Spessartine from China
General Category Nesosilicate Chemical formula Mn(II)3Al2(SiO4)3 Strunz classification 09.AD.25 Identification Molar mass 495.03 g Color yellow through red Crystal habit massive to crystalline Crystal system Isometric - Hexoctahedral Fracture sub Conchoidal Tenacity brittle Mohs scale hardness 6.5 - 7.5 Luster vitreous Streak white Diaphaneity transparent to translucent Specific gravity 4.15 (+.05, -.03) Optical properties Isotropic, often anomalous double refractive Refractive index 1.810 (+.004, -.020) Birefringence none Dispersion weak Absorption spectra bands at 410, 420, 430nm (or merging to form cutoff below 430nm; also bands at 460, 480, 520nm. Possible weak bands at 504, or 573nm  References 
The name is a derivative of Spessart in Bavaria, Germany, the type locality of the mineral. It occurs most often in granite pegmatite and allied rock types and in certain low grade metamorphic phyllites. Sources include Australia, Myanmar, India, Afghanistan, Israel, Madagascar, Tanzania and the US. Spessartine of an orange-yellow has been called Mandarin garnet and is found in Madagascar. . Violet-red spessartines are found in rhyolites in Colorado and Maine.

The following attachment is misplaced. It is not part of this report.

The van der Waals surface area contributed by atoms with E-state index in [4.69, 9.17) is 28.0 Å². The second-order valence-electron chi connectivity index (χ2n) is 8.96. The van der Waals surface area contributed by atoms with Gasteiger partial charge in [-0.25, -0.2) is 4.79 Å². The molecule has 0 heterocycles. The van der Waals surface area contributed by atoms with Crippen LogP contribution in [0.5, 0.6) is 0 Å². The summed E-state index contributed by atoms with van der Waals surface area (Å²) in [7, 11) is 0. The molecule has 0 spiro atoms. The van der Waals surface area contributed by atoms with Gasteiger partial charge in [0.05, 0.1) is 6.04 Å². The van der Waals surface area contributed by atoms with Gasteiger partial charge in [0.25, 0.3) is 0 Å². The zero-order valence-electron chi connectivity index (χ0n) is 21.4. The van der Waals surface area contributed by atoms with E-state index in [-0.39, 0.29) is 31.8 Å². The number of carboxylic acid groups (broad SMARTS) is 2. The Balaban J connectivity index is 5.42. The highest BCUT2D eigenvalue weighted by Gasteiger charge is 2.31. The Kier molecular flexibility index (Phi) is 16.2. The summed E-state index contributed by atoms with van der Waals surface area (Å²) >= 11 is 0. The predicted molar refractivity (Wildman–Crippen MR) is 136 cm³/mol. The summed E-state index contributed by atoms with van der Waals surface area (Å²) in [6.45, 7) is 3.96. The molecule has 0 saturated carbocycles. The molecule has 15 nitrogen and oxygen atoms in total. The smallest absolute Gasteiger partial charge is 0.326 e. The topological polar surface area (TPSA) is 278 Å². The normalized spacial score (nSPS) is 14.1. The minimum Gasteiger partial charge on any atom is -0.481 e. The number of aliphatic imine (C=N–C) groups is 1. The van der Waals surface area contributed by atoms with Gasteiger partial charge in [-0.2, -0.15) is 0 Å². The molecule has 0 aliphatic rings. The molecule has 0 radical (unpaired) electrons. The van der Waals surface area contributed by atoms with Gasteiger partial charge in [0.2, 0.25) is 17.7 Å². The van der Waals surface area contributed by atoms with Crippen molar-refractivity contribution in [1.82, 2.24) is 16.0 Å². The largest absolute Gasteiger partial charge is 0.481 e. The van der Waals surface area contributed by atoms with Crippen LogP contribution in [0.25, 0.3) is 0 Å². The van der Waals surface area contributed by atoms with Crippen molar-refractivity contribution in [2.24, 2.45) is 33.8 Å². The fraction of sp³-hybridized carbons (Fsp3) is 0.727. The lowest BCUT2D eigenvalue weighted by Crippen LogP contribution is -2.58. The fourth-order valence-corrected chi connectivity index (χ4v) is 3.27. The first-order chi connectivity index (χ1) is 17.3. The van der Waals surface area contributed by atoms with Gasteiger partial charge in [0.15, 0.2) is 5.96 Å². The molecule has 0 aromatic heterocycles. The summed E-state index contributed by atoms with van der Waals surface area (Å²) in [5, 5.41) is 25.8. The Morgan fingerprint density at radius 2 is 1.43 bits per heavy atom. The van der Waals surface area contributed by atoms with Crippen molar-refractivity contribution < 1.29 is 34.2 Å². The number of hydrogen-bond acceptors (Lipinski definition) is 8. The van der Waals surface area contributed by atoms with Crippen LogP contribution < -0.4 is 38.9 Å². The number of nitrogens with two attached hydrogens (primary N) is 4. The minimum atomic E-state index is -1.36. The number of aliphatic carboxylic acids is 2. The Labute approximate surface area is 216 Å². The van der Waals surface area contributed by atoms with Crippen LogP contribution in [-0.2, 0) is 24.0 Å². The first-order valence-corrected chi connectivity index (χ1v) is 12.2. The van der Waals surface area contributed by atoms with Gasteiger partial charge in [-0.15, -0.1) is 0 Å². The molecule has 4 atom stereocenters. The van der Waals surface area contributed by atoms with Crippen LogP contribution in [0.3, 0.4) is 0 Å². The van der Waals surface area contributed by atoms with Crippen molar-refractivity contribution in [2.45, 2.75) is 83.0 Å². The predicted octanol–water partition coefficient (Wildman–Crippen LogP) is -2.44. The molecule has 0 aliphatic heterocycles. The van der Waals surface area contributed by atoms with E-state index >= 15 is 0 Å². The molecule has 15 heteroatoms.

Spessartine forms a solid solution series with the garnet species almandine. Well formed crystals from this series, varying in color from very dark-red to bright yellow-orange were found in Latinka, Rhodope Mountains, Kardzhali Province, Bulgaria  .
- ^ a b c d Gemological Institute of America, GIA Gem Reference Guide 1995, ISBN 0-87311-019-6
- ^ a b c d Webmineral Spessartine page
- ^ a b c d e Mindat Spessartine page
- ^ a b c d Handbook of Mineralogy Spessartine page
- ^ "Spessartine from Latinka, Bulgaria:". http://www.mindat.org/locentry-216291.html.
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